Slapped wrists at Broadcom as FTC approves order against 'anticompetitive' conduct
No more loyalty deals or spanking customers for going elsewhere
The US Federal Trade Commission (FTC) has approved a final order intended to curb Broadcom's "anticompetitive conduct."
The order prohibits the Californian semiconductor company from entering into "certain types" of exclusivity or loyalty agreements with customers regarding the supply of silicon for "devices that deliver television and broadband internet services." It also prohibits Broadcom from retaliating against customers who go elsewhere for their chip needs.
In June, a complaint issued by the FTC charged the company with "illegally monopolizing markets for semiconductor components." Broadcom's agreements, according to the FTC, "created insurmountable barriers for companies trying to compete."
Broadcom agreed to settle in July. Its dealings have also come under scrutiny in the EU, with the European Commission in October 2020 eventually accepting commitments from the company that it would "suspend all existing agreements containing exclusivity or quasi-exclusivity arrangements and/or leveraging provisions concerning Systems-on-a-Chip ('SoCs') for TV set-top boxes and Internet modems, and has committed not to enter into new agreements comprising such terms."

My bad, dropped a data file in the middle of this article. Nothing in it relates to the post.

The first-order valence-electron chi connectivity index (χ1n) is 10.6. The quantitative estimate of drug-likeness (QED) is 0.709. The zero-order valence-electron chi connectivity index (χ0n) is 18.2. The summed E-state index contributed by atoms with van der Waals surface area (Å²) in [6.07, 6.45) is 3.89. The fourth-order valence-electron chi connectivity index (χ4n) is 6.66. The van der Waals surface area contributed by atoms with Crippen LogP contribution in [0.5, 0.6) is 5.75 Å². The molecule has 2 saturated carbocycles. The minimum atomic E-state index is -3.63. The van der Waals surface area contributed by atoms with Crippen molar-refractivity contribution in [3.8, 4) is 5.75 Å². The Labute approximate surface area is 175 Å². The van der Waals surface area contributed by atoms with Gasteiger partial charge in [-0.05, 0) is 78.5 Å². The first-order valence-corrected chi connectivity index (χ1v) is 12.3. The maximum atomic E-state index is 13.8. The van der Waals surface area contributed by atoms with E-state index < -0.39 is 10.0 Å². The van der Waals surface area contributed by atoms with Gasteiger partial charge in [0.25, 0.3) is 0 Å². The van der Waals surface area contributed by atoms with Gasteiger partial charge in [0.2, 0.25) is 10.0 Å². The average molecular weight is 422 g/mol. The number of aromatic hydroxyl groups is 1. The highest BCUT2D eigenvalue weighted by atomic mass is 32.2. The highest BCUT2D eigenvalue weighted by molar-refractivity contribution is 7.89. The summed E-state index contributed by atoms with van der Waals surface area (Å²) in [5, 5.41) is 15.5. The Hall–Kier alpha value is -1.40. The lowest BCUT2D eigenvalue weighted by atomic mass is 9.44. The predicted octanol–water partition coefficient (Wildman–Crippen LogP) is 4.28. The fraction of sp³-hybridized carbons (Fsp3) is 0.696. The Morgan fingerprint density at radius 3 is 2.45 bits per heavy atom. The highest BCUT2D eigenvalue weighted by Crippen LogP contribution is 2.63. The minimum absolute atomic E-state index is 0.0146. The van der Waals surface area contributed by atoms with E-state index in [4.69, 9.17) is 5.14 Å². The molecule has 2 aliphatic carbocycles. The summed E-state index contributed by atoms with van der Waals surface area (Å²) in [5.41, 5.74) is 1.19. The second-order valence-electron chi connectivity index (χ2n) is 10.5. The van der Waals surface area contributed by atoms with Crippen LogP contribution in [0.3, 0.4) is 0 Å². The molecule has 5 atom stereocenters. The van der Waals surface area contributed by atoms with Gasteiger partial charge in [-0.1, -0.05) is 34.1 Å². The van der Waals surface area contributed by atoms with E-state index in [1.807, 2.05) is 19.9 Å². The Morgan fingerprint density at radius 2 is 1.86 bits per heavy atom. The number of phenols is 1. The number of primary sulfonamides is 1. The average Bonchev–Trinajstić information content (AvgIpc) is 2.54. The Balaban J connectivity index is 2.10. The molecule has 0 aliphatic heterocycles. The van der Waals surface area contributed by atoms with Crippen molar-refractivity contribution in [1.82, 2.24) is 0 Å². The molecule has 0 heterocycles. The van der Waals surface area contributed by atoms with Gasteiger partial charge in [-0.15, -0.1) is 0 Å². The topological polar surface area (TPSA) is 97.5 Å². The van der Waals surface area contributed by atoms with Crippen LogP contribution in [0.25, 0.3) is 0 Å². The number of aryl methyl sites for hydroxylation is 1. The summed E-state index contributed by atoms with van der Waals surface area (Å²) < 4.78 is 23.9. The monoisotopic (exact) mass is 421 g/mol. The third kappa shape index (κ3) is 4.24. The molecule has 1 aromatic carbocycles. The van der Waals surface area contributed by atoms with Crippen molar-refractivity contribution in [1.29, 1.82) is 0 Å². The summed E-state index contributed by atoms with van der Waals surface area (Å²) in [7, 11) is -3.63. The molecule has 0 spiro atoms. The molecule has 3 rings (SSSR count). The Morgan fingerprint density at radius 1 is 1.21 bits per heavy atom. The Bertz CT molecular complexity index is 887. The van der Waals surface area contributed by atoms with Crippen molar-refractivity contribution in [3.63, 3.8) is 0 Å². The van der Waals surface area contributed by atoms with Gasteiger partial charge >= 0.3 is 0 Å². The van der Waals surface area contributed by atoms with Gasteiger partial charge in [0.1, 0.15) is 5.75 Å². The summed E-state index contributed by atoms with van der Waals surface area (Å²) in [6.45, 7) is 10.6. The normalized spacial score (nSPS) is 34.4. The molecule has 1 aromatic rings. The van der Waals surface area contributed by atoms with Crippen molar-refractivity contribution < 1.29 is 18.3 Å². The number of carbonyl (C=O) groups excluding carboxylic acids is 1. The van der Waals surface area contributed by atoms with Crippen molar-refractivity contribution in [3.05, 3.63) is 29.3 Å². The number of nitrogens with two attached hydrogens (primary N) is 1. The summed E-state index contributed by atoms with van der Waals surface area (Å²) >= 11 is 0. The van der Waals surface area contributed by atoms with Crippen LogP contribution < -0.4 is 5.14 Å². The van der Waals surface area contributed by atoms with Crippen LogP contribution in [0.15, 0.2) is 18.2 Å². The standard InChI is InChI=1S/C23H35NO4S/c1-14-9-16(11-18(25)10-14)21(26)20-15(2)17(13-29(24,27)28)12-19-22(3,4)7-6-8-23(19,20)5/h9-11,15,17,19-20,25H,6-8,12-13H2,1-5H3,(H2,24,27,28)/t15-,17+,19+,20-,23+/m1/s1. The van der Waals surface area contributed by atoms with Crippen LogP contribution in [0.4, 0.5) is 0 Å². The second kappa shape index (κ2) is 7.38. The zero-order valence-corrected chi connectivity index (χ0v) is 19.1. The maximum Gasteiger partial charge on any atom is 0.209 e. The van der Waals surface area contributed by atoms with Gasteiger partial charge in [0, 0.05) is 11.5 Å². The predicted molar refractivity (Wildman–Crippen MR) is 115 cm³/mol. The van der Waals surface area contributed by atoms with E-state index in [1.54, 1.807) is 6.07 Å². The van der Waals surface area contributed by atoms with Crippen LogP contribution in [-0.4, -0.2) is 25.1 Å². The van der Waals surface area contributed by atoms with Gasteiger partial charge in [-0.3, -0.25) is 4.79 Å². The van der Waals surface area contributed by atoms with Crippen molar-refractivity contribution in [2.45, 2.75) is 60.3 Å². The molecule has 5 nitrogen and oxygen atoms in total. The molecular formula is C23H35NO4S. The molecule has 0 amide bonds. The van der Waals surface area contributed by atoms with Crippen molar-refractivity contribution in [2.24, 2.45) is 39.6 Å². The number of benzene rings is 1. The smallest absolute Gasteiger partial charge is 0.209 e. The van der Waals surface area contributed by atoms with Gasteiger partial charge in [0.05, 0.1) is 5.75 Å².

An attempt by Broadcom to purchase Qualcomm infamously ended in tears in 2018, although it later consoled itself by picking up CA Technologies. Something we described as the "Weirdest. Acquisition. Ever." Because, quite frankly, it was.
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More recently, the company found itself in hot water over Wi-Fi patents held by The California Institute of Technology. Never enrage a boffin – or their lawyers.
Broadcom did not immediately respond to a request for comment regarding the FTC's final order. It was probably too busy polishing the Customer of the Year award it picked up from Google Cloud last month.
In September, the company reported a 16 per cent increase in revenues for the third quarter of fiscal 2021. Net revenue stood at $6.8bn, of which its "semiconductor solutions" segment accounted for $5bn (itself up by 19 per cent on a year ago). ®